International | Sep 29 2022
New surveys of businesses point to rising expectations for a global recession.
-The likelihood of a global recession, according to Oxford Economics survey
-Sentiment for global growth waning, especially for Europe
-War-related energy market disruption a likely recession trigger
-Personnel cuts already underway
By Mark Woodruff
A quarterly survey of businesses conducted by Oxford Economics showed respondents assign a 47% probability to a global recession over the next 12 months.
The survey sought feedback from 172 businesses in the period September 5 to September 15.
The vast majority of respondents reported becoming more negative on global growth prospects over the last month, and the deterioration in sentiment was even more marked for Europe-centric operations.
The Oxford survey revealed the average expectation for world GDP growth in 2022 now stands at 1.9%, down from 2.1% in July and -1.8 percentage points lower than the level anticipated prior to Russia's invasion of Ukraine.
For 2023, the mean expectation for world GDP growth has fallen to 1.8%, down from 2.2% in July.
To place these 2023 expectations into perspective, the odds of growth at or above 3% have halved from July’s survey, and respondents now only assign a 5% possibility that growth will exceed 4%.
In separate research by IWG, the global leader in hybrid working, 91% of respondents from among 250 UK CFOs believed an economic crisis is inevitable, with more than a third predicting a recession this year.
Personnel cuts are already being implemented, according to IWG, with 44% of CFOs introducing forced redundancies. The survey showed more than a third are reducing new hires, with a similar number delaying new hires.
Businesses contacted in the Oxford Global Risk Survey see a rising risk of stagflation, with a greater than 20% chance for the emergence of a high-inflation regime, and even greater (25%) odds of more severe energy market disruption, including a rationing of natural gas in Europe.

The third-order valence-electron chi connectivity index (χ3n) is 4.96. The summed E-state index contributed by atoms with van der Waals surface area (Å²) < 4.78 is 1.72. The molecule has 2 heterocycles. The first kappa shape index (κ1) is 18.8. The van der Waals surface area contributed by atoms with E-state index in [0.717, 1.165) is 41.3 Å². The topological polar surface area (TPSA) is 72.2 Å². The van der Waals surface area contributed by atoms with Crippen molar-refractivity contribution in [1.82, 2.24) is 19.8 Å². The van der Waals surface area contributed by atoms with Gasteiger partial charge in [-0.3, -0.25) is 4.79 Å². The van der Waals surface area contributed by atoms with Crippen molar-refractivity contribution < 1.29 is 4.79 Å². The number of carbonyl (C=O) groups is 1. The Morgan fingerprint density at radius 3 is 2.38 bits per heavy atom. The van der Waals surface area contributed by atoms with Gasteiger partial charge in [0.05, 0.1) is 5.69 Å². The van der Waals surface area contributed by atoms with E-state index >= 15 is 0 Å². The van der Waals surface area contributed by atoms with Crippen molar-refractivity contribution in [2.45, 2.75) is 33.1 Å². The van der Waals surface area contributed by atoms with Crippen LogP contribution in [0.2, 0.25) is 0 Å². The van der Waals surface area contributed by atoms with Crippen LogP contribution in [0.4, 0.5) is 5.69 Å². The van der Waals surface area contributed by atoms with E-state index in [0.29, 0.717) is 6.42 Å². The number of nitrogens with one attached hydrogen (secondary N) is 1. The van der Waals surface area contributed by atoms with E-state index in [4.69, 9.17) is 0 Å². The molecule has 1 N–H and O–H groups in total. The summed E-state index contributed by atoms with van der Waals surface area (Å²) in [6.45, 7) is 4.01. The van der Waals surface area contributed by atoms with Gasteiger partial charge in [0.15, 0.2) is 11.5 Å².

Numerous potential causes of a global recession were cited by respondents. The most common were war-related energy market disruption and rapid monetary policy tightening to curb inflation, at a time when growth remains subdued in China.
Corporate cost cutting
According to IWG, 97% of respondents to its survey are cutting costs by more than -10% per year on increased macroeconomic uncertainty.
Among global Fortune 500 CEO’s, 74% said they plan to reduce office space, while 82% of the 250 CFOs surveyed noted hybrid working is a more affordable business model as overall demand for office space remains high.
IWG also pointed to a recent US survey by workplace software provider Robin, which found 83% of executives expect cost savings from hybrid work and three in five respondents said they plan to reduce office space by -50% or more.
Separately, IWG noted office usage across Australia has risen by 113% since the start of the year as the likes of Australia Post and Commonwealth Bank have asked employees to return to the office for a minimum of a couple of days per week.
IWG currently operates in 77 locations in Australia providing collaborative workspaces, communities and services.
While IWG clearly stands to benefit from its involvement in flexible workspaces, the company points to research by independent consulting firm Work Place Analytics. This shows hybrid working can on average save organisations more than $14,300 per employee.
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